One promising approach starts from an orthodox viewpoint, but postulates that employers set wages, treating this as a case of monopsony (or oligopsony) [Manning 2003]. The argument is backed up by informal reasoning, that “it is very rare to see advertisements placed by workers setting down the wage at which they are prepared to work”, buttressed by quotations from Smith, Marshall and others. It appears that there is no empirical work investigating this. If Manning is correct, it is the firm that takes decisions in the light of the existing constraints, e.g. what skills/experience of workers are available for what price, and in what location. The analysis of unemployment would by implication then be not in terms of a comparison of the available wage with the potential worker’s reserve wage, but as the aggregate-level impact of decisions made by firms under the conditions prevailing in their economic environments.
A third focus is investment. It sets the nature and scale of production in the next period, with implications for employment, etc. It requires the same combination of initiative and finance as does setting up a firm, but with the option now of recycling retained profits. As with the employment decision, it is decided by the firm in the light of its economic environment, including potential demand for its product as well as the cost and availability of the necessary resources.
A conventional way of looking at investment has been to equate its cost with its value. The quantity of money invested, e.g. spent on new equipment, is regarded as one of the major inputs to production along with the quantity, and in some accounts also the productivity, of labour. This account fails to take account of heterogeneity in the degree of effectiveness of the investment decision, which is reflected in the heterogeneous outcomes briefly described above. In the real world, the way that investment funds are used is as important as their quantity. One immediate consequence is that firms do not all have the same rate of return on capital, even when they are in the same sector and using the same technology. Thus, a degree of heterogeneity is generated endogenously, within the system. The degree of success in investment can be known only ex post for an individual decision, but may sometimes be regarded as a parameter at group level – for example as a national characteristic.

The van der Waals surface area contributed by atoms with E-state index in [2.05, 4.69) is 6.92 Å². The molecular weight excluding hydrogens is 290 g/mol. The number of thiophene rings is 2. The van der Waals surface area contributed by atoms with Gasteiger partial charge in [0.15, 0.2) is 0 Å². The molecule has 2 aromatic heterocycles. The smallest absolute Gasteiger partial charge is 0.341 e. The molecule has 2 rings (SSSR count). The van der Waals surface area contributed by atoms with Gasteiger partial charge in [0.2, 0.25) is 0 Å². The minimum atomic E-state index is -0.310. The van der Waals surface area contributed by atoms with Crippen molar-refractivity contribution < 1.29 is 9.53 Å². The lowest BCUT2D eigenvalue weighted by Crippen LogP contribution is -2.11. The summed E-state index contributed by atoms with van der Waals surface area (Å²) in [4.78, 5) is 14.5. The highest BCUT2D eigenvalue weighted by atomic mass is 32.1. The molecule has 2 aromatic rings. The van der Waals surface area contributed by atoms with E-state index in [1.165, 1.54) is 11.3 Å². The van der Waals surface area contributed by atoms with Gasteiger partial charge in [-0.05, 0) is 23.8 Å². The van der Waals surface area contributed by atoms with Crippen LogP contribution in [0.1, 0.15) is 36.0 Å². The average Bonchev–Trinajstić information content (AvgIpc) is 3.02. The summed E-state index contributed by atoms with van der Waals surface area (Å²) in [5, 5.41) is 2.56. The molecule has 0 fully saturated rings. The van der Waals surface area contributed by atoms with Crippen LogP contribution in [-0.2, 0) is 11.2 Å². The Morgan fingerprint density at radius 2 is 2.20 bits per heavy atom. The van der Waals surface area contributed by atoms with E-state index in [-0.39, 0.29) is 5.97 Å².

For the same reason, the accumulation of capital – traditionally seen as central to the growth both of the firm and of the economy – is merely a means to an end when seen in terms of the firm’s future. Accumulating capital only has an impact on future growth if it is then well used. However, capital accumulation does have a direct effect on firm size – and therefore at the sector level on market structure.
Real-economy investment is unlike financial-sector investment in that it involves buying products such as equipment, so is not “saving” that withdraws money from circulation. Like employment, it is another firm-based decision that has important macro consequences, because taken together the investment decisions of firms determine the aggregate production of the economy in future periods.
Advantages of a firm-based perspective
Mainstream theory analyses the capitalist economy as if it were a market that merely adjusts, without any concept of initiative or agency. The notion of the adjusting market is not wrong – though it needs to be adapted to deal with bubbles-prone markets such as real estate and finance – it is incomplete. It lacks a satisfactory answer to the question, “what are markets adjusting to?”. The implication is that economic life can only be altered by shocks, whereas it is evident that the actual capitalist economy has endogenous forces that generate many important phenomena. These are created largely by the heterogeneous performance of firms, and as an unintended consequence of their initiatives. Thus, adjustment is said to equalise the rate of return on capital, because capital flows into more productive uses. If this were the only force operating, there should by now be a single rate of return, except for deviations due to exogenous shocks. In contrast, there is a broad distribution (although this topic is massively under-researched [Wells 2007]), implying that there must also be a divergent force, along with the acknowledged convergent one.
The capitalist real economy is not a “market economy” – it is a hybrid. It does indeed contain markets that play indispensable roles. Trade and competition are central. But the trade and competition are between capitalist firms, and this feature transforms the way that the economy works. It explains why capitalist economies have their characteristic growth properties, and the role played by invention, entrepreneurship and innovation in this.